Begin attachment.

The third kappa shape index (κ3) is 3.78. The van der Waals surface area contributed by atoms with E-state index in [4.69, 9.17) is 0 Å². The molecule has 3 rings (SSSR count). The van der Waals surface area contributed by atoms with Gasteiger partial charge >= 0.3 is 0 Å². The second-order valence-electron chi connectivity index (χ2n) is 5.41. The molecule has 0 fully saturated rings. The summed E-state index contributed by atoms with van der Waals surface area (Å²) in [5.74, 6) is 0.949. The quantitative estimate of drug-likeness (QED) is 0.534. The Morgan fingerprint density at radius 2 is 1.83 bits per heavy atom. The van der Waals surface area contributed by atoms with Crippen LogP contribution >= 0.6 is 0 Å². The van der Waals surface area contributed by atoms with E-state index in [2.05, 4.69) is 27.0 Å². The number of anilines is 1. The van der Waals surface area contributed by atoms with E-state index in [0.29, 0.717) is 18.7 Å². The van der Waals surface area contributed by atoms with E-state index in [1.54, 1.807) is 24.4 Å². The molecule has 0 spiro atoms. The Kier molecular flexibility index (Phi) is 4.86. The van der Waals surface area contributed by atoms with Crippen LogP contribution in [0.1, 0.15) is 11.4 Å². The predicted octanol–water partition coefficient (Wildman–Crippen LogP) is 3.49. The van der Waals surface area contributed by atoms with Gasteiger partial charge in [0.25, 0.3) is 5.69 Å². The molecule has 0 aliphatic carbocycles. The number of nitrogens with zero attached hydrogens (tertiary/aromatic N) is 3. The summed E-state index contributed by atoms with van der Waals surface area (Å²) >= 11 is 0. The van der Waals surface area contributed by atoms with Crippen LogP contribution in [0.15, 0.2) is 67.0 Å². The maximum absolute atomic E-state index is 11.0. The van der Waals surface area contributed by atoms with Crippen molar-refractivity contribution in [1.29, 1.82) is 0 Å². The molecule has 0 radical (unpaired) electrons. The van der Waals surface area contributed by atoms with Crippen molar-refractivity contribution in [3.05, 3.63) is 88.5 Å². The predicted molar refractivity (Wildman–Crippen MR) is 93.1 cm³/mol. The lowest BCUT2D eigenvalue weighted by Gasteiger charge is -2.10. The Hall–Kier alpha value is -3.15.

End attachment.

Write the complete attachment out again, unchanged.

The third kappa shape index (κ3) is 3.78. The van der Waals surface area contributed by atoms with E-state index in [4.69, 9.17) is 0 Å². The molecule has 3 rings (SSSR count). The van der Waals surface area contributed by atoms with Gasteiger partial charge >= 0.3 is 0 Å². The second-order valence-electron chi connectivity index (χ2n) is 5.41. The molecule has 0 fully saturated rings. The summed E-state index contributed by atoms with van der Waals surface area (Å²) in [5.74, 6) is 0.949. The quantitative estimate of drug-likeness (QED) is 0.534. The Morgan fingerprint density at radius 2 is 1.83 bits per heavy atom. The van der Waals surface area contributed by atoms with Crippen LogP contribution >= 0.6 is 0 Å². The van der Waals surface area contributed by atoms with E-state index in [2.05, 4.69) is 27.0 Å². The number of anilines is 1. The van der Waals surface area contributed by atoms with E-state index in [0.29, 0.717) is 18.7 Å². The van der Waals surface area contributed by atoms with E-state index in [1.54, 1.807) is 24.4 Å². The molecule has 0 spiro atoms. The Kier molecular flexibility index (Phi) is 4.86. The van der Waals surface area contributed by atoms with Crippen LogP contribution in [0.1, 0.15) is 11.4 Å². The predicted octanol–water partition coefficient (Wildman–Crippen LogP) is 3.49. The van der Waals surface area contributed by atoms with Gasteiger partial charge in [0.25, 0.3) is 5.69 Å². The molecule has 0 aliphatic carbocycles. The number of nitrogens with zero attached hydrogens (tertiary/aromatic N) is 3. The summed E-state index contributed by atoms with van der Waals surface area (Å²) >= 11 is 0. The van der Waals surface area contributed by atoms with Crippen LogP contribution in [0.15, 0.2) is 67.0 Å². The maximum absolute atomic E-state index is 11.0. The van der Waals surface area contributed by atoms with Crippen molar-refractivity contribution in [1.29, 1.82) is 0 Å². The molecule has 0 radical (unpaired) electrons. The van der Waals surface area contributed by atoms with Crippen molar-refractivity contribution in [3.05, 3.63) is 88.5 Å². The predicted molar refractivity (Wildman–Crippen MR) is 93.1 cm³/mol. The lowest BCUT2D eigenvalue weighted by Gasteiger charge is -2.10. The Hall–Kier alpha value is -3.15.